Statement of research interests

My doctoral research focused on studying adaptive behavior in computational vision systems based on coupled map lattices, and interpreting them as models of medium and large-scale neuronal dynamics.   Each unit or site of the lattices is a bifurcating or chaotic element, with local recurrent connections and a variety of possible short and/or long range coupling functions with other such units.   Such systems may also be considered discrete time cellular neural networks, when strictly short-range coupling is used.   I have employed these systems to model psychophysical phenomena and perform computer vision tasks, including 3-D object recognition. Information theoretic principles are used to analyze network behavior and guide the evolution of networks.

This work, and related applications of synchronization in oscillating networks, has many potential applications in search of images and audio signals. The general principles may also be merged with symbolic methods and representations, and are applicable to the processing and study of linguistic communication and dialog processes.


I have also been involved with research in human interfaces for complex design tasks, algorithmic composition methods in music and visual art, and with visualization and simulation methods in general.

Highlights of previous work and future proposals

Previous work has demonstrated

1) The potential of forming spatial representations by the spatial distributions of oscillation clusters; spatial patterns of high contrast, through spatial self organization processes, control the clustering.  A dynamical interpretation of attention as local increase in synchrony - which is projected as an increased coupling effect to other regions - is proposed.


2) Partial synchronization processes in the transient evolution of spatially regular systems can support recognition of 3-D objects.  This can be consider as recognition by forming dynamical recognizers, which implicitly form a representation space by locating the "decision states" at particular points in the space formed by partition cells of the dynamics. This allows the representations to support metric similarity functions.


3) Such systems, due to rich dynamical structure, may offer advantages in ease of learning representations and useful computations.  Genetic algorithms have been used to construct dynamical recognizers for the image families for a three dimensional object.  Good performance on this task is achieved with very low evaluations (3000).  The task is difficult for humans, indicating that solutions to the representation problem are dense in the parameter space.  Further work comparing the ease of learning in such networks relative to other sigmoidal unit networks (by GA or other methods) would be interesting.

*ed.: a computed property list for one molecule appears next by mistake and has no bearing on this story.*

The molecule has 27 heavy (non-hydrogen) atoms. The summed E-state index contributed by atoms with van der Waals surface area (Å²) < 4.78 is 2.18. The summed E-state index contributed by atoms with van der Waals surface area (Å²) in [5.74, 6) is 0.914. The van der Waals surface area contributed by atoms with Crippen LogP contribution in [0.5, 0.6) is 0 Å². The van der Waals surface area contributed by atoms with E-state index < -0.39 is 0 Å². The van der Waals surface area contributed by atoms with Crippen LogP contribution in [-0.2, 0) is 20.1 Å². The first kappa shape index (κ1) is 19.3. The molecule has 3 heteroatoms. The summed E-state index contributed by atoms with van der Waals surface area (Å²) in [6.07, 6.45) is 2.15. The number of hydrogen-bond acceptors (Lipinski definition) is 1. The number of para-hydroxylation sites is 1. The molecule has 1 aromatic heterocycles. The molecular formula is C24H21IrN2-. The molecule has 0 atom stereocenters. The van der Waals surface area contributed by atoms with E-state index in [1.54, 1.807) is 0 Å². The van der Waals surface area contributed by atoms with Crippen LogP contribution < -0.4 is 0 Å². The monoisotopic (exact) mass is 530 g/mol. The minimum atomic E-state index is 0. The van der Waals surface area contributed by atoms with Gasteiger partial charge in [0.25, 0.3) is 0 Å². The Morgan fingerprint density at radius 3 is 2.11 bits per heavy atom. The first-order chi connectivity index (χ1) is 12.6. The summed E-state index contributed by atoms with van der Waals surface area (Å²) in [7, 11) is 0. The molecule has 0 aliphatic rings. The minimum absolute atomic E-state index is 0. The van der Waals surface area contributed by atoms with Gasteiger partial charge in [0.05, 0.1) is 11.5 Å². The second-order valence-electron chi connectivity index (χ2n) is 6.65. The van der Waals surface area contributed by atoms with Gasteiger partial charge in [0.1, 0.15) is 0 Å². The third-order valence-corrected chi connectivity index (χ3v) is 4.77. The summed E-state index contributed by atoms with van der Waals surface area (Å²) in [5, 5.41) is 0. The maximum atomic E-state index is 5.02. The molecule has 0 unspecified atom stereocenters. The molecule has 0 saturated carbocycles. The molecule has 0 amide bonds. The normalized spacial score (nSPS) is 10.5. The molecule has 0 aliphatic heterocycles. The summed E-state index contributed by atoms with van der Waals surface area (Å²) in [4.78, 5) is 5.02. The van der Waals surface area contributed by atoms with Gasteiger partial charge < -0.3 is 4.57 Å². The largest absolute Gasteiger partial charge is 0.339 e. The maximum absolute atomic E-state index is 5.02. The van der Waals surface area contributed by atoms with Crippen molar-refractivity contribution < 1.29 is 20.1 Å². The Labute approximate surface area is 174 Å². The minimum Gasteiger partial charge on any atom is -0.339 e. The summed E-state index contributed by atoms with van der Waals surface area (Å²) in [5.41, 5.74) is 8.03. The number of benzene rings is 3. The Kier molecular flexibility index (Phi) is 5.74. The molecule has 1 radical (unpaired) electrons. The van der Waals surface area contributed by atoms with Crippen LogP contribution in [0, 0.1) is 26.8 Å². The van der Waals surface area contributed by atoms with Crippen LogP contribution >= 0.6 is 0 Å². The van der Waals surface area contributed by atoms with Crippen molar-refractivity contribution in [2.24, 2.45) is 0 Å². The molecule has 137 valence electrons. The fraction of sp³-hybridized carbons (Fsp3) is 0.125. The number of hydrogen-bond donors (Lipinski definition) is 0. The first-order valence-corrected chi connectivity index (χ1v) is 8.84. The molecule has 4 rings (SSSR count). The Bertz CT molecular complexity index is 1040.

These previous research directions are only a beginning effort in intteligent computation with spatio-temporal chaos, and deserve further study and development.  Such extensions have been documented in the "future work" sections of relevant publications.


In addition, future related projects of interest include:


1) The use of modulated coupling to represent behaviors, where the behaviors are sequences of visited subspaces in the dynamics.  The interaction of emotions and behavior can be explored in this framework.  Historical ideas of competitive control through inhibition may be supplemented by (possibly) more realistic models involving competition of synchronization or clustering processes under emotional modulation, where emotions are conceived of as points in a control space of coupling and bifurcation parameters.  These two dimensions may correspond roughly to arousal state and mood.


2) The refinement of evolutionary computing strategies to explore such systems, including the embedding of such systems as "animats" in artificial environments.


3) Learning and recognition networks which do not employ evolutionary computing directly (e.g. the creation of dynamical recognizers for object families) but rather to construct topologies, coupling types, baselines and ranges for task specific behavioral control, with more biologically plausible (resembling Hebbian and anti-Hebbian learning) dynamics.